August 12, 2019Donald Pocock Appointed Chair of ABA Consumer Litigation Committee
February 1, 2019
The North Carolina General Assembly convened on Wednesday, January 30, for the official start of the 2019 long session. With the loss of Republican “super-majorities” in both the House and Senate, Governor Cooper will have a seat at the table this legislative session, as it will be a much harder climb for Republicans to achieve a veto override. Focus will remain on key health care issues and education initiatives, but the most important item on the legislative agenda will be passage of a state budget for the 2020-2021 fiscal year. https://www.lmtonline.com/news/article/N-Carolina-session-reconvenes-this-week-but-13570336.php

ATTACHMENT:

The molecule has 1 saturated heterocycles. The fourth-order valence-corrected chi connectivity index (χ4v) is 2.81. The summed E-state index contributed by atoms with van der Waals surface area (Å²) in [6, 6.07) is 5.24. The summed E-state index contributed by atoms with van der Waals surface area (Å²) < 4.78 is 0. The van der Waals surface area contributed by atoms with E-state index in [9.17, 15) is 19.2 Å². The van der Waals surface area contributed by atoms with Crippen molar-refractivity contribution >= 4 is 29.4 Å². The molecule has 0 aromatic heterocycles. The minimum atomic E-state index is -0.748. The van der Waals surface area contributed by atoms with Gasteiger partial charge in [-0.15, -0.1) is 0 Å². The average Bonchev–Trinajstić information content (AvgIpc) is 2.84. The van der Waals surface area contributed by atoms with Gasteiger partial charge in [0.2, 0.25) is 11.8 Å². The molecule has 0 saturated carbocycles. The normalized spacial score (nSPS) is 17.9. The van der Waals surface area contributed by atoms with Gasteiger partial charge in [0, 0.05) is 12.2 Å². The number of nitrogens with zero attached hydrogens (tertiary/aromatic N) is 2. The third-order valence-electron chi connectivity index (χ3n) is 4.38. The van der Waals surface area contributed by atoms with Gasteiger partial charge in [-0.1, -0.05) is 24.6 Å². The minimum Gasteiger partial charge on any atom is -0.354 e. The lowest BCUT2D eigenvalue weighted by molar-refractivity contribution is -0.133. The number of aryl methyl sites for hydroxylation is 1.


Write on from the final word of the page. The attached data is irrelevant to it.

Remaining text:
Democrat legislators held a press conference on Wednesday to discuss identical House and Senate bills they filed that would expand Medicaid, a measure that if passed, would allow more low-income adults to qualify for health insurance. Sponsors of SB3/HB5, “Closing the Medicaid Coverage Gap,” say the legislation would help rural economies and hospitals, in addition to making people healthier and treating opioid addiction. The Democrat Caucus and Governor Cooper announced that expanding Medicaid in North Carolina is their top priority this legislative session. https://www.wral.com/democrats-call-for-straight-up-medicaid-expansion/18158261/
Senate Republicans have filed a bill designed to help local districts repair or replace run-down schools. SB5, “Building North Carolina’s Future,” includes a pay-as-you-go plan that would raise $2 billion for school construction according to bill sponsors. The Senate legislation is an alternative to the $1.9 billion bond initiative proposed by Speaker of the House Tim Moore. https://www.newsobserver.com/news/politics-government/article225247545.html
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